Sailing: Smith takes his opportunity: Committee decision helps Olympic medallist to victory

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The Independent Online
THE Lawrie Smith international benefit show, this time called the Vauxhall Ultra 30 Grand Prix, was in full flood at Portsmouth yesterday as the Whitbread skipper and Olympic medallist was handed first place on a plate.

Smith missed two of the races on Saturday because of a broken rudder and collision damage but, following a committee decision, he was awarded average points. As he had been first in the first two of yesterday's three races and second in the only race he had completed the day before, that gave him a score which many at Silverstone would love to be able to earn from equipment breakdowns.

With the series sponsor also a competitor, Vauxhall, Smith's backer, looks well- placed to win its own trophy for the four-regatta series and Smith will also want to pocket the raffle of the national championship in late September for good measure.

But the prize for the most improved player yesterday went to the 1988 Olympic representative, Roger Yeoman, sailing Barberry in only his second regatta and, in addition to two seconds, winning the final race.

Most disappointed should be Russell Peters in DBS, robbed of his regatta win by a quirky decision to award high points to people not racing.

The commitment by the BBC to show the series on Grandstand underpins an event that attracts some of the best competitors on the circuit.

There are also hospitality opportunities exploited by the sponsors, which attract an audience who would not normally spend a day watching yacht racing.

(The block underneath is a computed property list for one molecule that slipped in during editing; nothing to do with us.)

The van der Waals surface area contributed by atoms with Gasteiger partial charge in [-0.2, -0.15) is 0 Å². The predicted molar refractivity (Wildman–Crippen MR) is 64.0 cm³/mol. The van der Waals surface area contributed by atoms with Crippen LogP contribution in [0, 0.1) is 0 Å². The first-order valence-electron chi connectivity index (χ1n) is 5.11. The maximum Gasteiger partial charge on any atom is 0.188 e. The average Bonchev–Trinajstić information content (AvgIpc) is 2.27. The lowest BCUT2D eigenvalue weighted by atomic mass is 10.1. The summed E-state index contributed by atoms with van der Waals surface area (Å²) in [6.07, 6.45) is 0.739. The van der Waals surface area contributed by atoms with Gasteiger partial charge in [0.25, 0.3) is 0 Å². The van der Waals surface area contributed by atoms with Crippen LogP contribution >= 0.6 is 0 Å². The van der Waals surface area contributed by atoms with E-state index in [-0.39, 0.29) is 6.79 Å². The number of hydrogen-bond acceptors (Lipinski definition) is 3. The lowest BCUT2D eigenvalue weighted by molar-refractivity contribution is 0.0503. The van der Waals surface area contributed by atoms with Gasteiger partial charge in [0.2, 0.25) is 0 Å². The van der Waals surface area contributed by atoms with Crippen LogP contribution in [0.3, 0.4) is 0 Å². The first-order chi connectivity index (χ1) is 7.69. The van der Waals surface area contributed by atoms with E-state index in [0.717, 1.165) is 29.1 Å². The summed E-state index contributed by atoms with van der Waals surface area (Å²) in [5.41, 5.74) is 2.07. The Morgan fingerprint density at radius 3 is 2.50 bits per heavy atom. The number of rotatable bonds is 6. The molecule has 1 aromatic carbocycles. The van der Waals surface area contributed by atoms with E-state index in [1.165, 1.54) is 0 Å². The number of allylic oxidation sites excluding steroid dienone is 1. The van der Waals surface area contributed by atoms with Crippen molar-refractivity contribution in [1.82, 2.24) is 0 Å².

This is the fourth year of Ultra 30 sailing in this country and, if anything, it is financially at its strongest, but has been unable to grow beyond six boats or, despite undoubted internal rivalries, break out of the circus image into something which can stir the blood.

Gasps, oohs and aahs there may be occasionally. A full- throated roar there is not, and that is what a formula which undoubtedly has built in many of the essential elements is ultimately required to inspire.

In the BOC Single-handed Transatlantic Race, Neal Petersen, at 26 the youngest competitor, said yesterday that he was taking water in the bow section of his yacht, Protect Our Sea Life, but that the situation was under control. The Class One leader is now Mark Gatehouse in Queen Anne's Battery, while Class Two is led by Nigel Rowe in Skycatcher.

In the World Youth Championships at Marathon Bay, Greece, Britain's Ben Ainslie was lying second in the Laser class after five races. Storm Nuttal and Sally Cuthburt were third in the Laser II class after four races.

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